The town of Alamo, Nevada is located on the Great Basin Highway (U.S. Highway 93) about 90 miles north of Las Vegas. Alamo is a historic small town in the Pahranagat Valley, which is the home of a vast wildlife refuge and several lush green ranches. The Desert National Wildlife Range and the Pahranagat National Wildlife are next to Alamo, so this region is a wildlife photographers dream come true. This region has some of the most picturesque country in the Great Basin Desert and it is a good place to look for spring season wildflower blooms. What few Pahranagat visitors realize is that Alamo is also the home of one of the most explosive catastrophic events in ancient history. Just uphill from the town of Alamo is where the Alamo Bolide Impact took place millions of years ago!
Alamo Canyon Road is located in the middle of town, so it is easy to spot. It is a well maintained dirt road, so most vehicles should have no problem traversing this travel route. The canyon road goes on for many miles into BLM territory. There are plenty of scenic views and interesting rock formations to experience along the way. The road climbs through the mountains to higher elevations, so a wide variety of desert wildflowers can be seen in the spring season.
As I drove up the dirt road through Alamo Canyon, I really did not know what to look for and there were no roadside signs or markers. I relied on high school and college earth science lessons to identify what an ancient bolide impact area might look like after weathering over eons of time. Identifying evidence of an ancient bolide impact area was much easier than I thought it would be in Alamo Canyon, because there were so many gigantic examples of distorted rock strata all around.
Pressure and heat from the gigantic meteor impact explosion literally melted the earth surface in this area and the molten pieces of rock were cast through the air for many miles around. After the melted rock cooled, it fuzed and assumed a silhouette shape of whatever it landed upon way back when. After eons of erosion took place, the ancient metamorphic rock shrouds have been exposed. Many large metamorphosed rock shroud examples can be seen in the Alamo Bolide Impact Area.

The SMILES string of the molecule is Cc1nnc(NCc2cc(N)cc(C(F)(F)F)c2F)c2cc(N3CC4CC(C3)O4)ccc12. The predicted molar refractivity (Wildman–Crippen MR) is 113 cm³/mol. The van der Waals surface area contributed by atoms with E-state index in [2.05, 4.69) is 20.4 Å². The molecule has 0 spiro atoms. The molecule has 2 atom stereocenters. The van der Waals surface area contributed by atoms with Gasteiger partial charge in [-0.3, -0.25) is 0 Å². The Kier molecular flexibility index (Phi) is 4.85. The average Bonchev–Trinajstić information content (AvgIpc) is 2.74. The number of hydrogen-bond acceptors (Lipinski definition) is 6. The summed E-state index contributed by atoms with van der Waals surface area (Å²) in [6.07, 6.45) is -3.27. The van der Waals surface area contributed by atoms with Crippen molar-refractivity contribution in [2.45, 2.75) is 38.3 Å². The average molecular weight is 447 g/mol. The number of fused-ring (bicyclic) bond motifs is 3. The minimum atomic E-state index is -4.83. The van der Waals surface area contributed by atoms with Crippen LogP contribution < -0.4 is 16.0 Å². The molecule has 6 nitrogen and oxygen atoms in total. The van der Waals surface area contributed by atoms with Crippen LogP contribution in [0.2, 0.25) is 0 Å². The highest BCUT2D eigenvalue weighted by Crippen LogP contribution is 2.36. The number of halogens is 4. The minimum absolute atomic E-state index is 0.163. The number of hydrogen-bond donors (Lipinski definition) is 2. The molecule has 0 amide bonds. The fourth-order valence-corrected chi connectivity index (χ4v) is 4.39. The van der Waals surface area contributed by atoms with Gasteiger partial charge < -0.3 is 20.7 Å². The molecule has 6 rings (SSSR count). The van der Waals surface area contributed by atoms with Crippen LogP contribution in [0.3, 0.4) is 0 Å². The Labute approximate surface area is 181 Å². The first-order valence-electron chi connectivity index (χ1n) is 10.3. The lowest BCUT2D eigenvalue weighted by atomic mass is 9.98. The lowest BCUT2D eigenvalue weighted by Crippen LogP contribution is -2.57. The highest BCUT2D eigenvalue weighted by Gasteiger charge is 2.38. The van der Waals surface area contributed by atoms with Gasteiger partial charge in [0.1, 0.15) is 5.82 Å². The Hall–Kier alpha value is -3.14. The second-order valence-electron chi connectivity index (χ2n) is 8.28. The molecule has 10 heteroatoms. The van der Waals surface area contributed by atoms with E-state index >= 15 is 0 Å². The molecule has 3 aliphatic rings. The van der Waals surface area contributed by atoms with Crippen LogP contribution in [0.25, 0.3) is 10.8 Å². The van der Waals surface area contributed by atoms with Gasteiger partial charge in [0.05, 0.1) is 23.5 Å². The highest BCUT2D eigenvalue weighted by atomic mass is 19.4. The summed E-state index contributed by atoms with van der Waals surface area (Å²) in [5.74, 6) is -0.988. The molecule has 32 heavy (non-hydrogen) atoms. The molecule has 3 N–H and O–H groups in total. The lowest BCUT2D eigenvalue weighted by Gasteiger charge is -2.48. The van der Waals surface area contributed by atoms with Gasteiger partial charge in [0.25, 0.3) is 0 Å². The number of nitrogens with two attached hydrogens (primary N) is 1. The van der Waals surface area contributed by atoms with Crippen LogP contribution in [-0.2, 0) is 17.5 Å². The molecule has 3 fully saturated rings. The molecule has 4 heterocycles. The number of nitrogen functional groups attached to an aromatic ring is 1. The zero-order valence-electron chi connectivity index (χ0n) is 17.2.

The Alamo Bolide Impact took place over 300 million years ago and at that time, this entire region was covered with shallow ocean water. The exact bolide impact site location has never been determined, because the explosive meteor impact was so immense and powerful. All around the impact site, solid chunks of rock the size of buildings were displaced. The solid bedrock strata was cracked and splintered for many miles around. Debris from the Alamo Bolide Impact can be found over the entire southeastern Nevada region and the highest concentration definitely is in Alamo Canyon.
The metamorphosed rock shrouds do have a very eery look and the thousands of small metamorphic rock pocket caves on the hillsides definitely create an illusion of the “hills have eyes.” Alamo Canyon is filled with so many holes, that it looks like Swiss Cheese! On a gloomy overcast day, the creepy looking dark caves around the Alamo Bolide Impact Site actually start to look like the animated mouths of creatures that wait to gobble visitors up. The Alamo Bolide Impact Site certainly is one of the most intriguing mysterious places on earth!
The Alamo Bolide Impact Site may not be a prime time tourist destination, but it is a very interesting one none the less. This is especially true if you like to ponder over earth science or geology topics. Many of the interesting metamorphosed rock shapes offer no alternative explanation, other than something intergalactic in nature. For those who want to experience a vast ancient bolide impact disaster area, Alamo Canyon is the place to go!
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